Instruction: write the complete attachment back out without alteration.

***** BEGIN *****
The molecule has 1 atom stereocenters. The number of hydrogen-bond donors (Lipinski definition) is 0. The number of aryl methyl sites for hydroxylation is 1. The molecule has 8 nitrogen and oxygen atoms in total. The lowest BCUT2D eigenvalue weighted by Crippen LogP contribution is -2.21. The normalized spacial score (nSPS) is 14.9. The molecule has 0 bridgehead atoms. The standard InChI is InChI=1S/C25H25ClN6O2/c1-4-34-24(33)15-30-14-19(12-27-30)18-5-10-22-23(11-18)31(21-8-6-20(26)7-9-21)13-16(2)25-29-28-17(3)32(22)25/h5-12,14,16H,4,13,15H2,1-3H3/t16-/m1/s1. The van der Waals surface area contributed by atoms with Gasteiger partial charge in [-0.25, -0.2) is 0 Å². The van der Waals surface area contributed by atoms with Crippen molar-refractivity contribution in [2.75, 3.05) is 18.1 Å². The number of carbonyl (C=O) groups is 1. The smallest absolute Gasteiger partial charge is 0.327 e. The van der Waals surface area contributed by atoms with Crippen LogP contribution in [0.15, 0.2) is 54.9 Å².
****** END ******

The molecule has 1 atom stereocenters. The number of hydrogen-bond donors (Lipinski definition) is 0. The number of aryl methyl sites for hydroxylation is 1. The molecule has 8 nitrogen and oxygen atoms in total. The lowest BCUT2D eigenvalue weighted by Crippen LogP contribution is -2.21. The normalized spacial score (nSPS) is 14.9. The molecule has 0 bridgehead atoms. The standard InChI is InChI=1S/C25H25ClN6O2/c1-4-34-24(33)15-30-14-19(12-27-30)18-5-10-22-23(11-18)31(21-8-6-20(26)7-9-21)13-16(2)25-29-28-17(3)32(22)25/h5-12,14,16H,4,13,15H2,1-3H3/t16-/m1/s1. The van der Waals surface area contributed by atoms with Gasteiger partial charge in [-0.25, -0.2) is 0 Å². The van der Waals surface area contributed by atoms with Crippen molar-refractivity contribution in [2.75, 3.05) is 18.1 Å². The number of carbonyl (C=O) groups is 1. The smallest absolute Gasteiger partial charge is 0.327 e. The van der Waals surface area contributed by atoms with Crippen LogP contribution in [0.15, 0.2) is 54.9 Å².